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Jornal de Pediatria

Print version ISSN 0021-7557

Abstract

ANDRADE, Cláudia R. de; CHATKIN, José Miguel  and  CAMARGOS, Paulo Augusto M.. Assessing clinical and spirometric control and the intensity of the inflammatory process in asthma. J. Pediatr. (Rio J.) [online]. 2010, vol.86, n.2, pp. 93-100. ISSN 0021-7557.  http://dx.doi.org/10.2223/JPED.1964.

OBJECTIVES: To review the role of clinical assessment, quality of life assessment, spirometry, bronchial responsiveness test and inflammatory markers for asthma assessment. SOURCES: Search run on MEDLINE and LILACS. SUMMARY OF THE FINDINGS: Clinical assessment aids with assessing asthma control and is widely recommended. However, patients may have airway inflammation and obstruction despite normal clinical findings. Spirometry quantifies the degree of airway obstruction and helps with diagnosis, while the bronchial responsiveness test may be indicated for when asthma is suspected but spirometry is normal. The results of assaying the inflammatory markers in exhaled breath condensate, induced sputum, bronchoalveolar lavage and bronchial biopsy specimens are abnormal in asthma patients, but these are complex techniques almost always restricted to research. Fractional exhaled nitric oxide (FeNO) is elevated in patients with asthma, is reproducible and noninvasive and reduces with treatment. Studies have investigated using FeNO to help with adjusting inhaled corticoid dosages, but the benefits are not clear. CONCLUSIONS: A range of different methods are needed to accurately assess disease control, all with their advantages and limitations. Clinical and functional assessment is useful for diagnosing asthma, but is of limited use for precisely evaluating the intensity of the inflammatory process in the airways. More randomized and controlled studies with adequate statistical power should be carried out to investigate the true utility of noninvasive inflammatory markers, especially FeNO, for asthma management.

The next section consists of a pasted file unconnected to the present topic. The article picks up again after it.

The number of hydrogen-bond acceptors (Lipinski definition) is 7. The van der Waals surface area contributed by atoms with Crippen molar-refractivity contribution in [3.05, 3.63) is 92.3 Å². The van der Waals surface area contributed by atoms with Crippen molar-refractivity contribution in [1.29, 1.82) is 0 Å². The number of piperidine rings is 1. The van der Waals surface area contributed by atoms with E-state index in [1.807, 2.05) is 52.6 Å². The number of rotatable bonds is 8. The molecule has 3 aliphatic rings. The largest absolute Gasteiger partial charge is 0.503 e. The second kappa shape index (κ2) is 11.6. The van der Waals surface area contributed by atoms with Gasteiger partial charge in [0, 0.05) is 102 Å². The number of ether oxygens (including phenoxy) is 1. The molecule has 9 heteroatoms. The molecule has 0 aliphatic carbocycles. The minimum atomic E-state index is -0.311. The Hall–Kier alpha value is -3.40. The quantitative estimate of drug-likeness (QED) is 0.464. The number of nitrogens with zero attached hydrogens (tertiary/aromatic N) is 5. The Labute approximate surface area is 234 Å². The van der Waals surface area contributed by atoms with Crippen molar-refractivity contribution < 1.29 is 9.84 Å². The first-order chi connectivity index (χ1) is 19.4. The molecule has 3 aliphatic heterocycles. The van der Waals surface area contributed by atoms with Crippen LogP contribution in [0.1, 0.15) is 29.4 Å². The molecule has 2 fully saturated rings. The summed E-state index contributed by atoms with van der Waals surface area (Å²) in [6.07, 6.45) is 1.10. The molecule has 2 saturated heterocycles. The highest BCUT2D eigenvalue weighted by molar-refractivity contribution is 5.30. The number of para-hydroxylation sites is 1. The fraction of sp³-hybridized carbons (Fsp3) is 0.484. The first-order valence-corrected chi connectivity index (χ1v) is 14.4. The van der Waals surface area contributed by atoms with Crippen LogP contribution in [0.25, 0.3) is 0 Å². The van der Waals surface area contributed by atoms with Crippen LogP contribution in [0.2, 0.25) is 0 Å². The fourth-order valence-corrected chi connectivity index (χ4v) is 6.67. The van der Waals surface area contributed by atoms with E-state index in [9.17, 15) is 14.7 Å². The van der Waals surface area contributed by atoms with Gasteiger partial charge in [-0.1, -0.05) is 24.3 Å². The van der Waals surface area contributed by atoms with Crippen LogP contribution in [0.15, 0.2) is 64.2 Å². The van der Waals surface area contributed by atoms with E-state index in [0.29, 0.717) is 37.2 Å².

Keywords : Asthma; inflammation; quality of life; bronchial hyperresponsiveness; nitric oxide; spirometry; exhaled breath condensate; induced sputum.

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